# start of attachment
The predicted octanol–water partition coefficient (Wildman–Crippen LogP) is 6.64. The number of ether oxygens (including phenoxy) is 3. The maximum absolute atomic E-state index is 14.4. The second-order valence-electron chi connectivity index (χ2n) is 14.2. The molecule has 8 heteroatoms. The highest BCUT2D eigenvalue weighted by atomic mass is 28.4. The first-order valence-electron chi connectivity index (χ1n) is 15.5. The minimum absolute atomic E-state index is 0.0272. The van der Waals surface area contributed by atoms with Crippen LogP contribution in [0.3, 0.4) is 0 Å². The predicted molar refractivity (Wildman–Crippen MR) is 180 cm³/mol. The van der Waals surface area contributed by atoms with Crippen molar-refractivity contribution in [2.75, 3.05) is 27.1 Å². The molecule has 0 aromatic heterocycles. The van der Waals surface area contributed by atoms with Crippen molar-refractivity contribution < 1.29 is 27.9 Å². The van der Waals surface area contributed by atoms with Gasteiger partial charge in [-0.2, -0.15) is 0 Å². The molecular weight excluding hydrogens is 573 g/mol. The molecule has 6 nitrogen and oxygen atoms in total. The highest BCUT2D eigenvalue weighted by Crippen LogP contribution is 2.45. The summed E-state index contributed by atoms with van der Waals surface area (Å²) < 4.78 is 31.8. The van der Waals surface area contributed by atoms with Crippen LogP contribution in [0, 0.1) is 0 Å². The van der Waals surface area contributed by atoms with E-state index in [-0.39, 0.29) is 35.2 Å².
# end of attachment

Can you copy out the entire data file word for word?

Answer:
The predicted octanol–water partition coefficient (Wildman–Crippen LogP) is 6.64. The number of ether oxygens (including phenoxy) is 3. The maximum absolute atomic E-state index is 14.4. The second-order valence-electron chi connectivity index (χ2n) is 14.2. The molecule has 8 heteroatoms. The highest BCUT2D eigenvalue weighted by atomic mass is 28.4. The first-order valence-electron chi connectivity index (χ1n) is 15.5. The minimum absolute atomic E-state index is 0.0272. The van der Waals surface area contributed by atoms with Crippen LogP contribution in [0.3, 0.4) is 0 Å². The predicted molar refractivity (Wildman–Crippen MR) is 180 cm³/mol. The van der Waals surface area contributed by atoms with Crippen molar-refractivity contribution in [2.75, 3.05) is 27.1 Å². The molecule has 0 aromatic heterocycles. The van der Waals surface area contributed by atoms with Crippen molar-refractivity contribution < 1.29 is 27.9 Å². The van der Waals surface area contributed by atoms with Gasteiger partial charge in [-0.2, -0.15) is 0 Å². The molecular weight excluding hydrogens is 573 g/mol. The molecule has 6 nitrogen and oxygen atoms in total. The highest BCUT2D eigenvalue weighted by Crippen LogP contribution is 2.45. The summed E-state index contributed by atoms with van der Waals surface area (Å²) < 4.78 is 31.8. The van der Waals surface area contributed by atoms with Crippen LogP contribution in [0, 0.1) is 0 Å². The van der Waals surface area contributed by atoms with E-state index in [-0.39, 0.29) is 35.2 Å².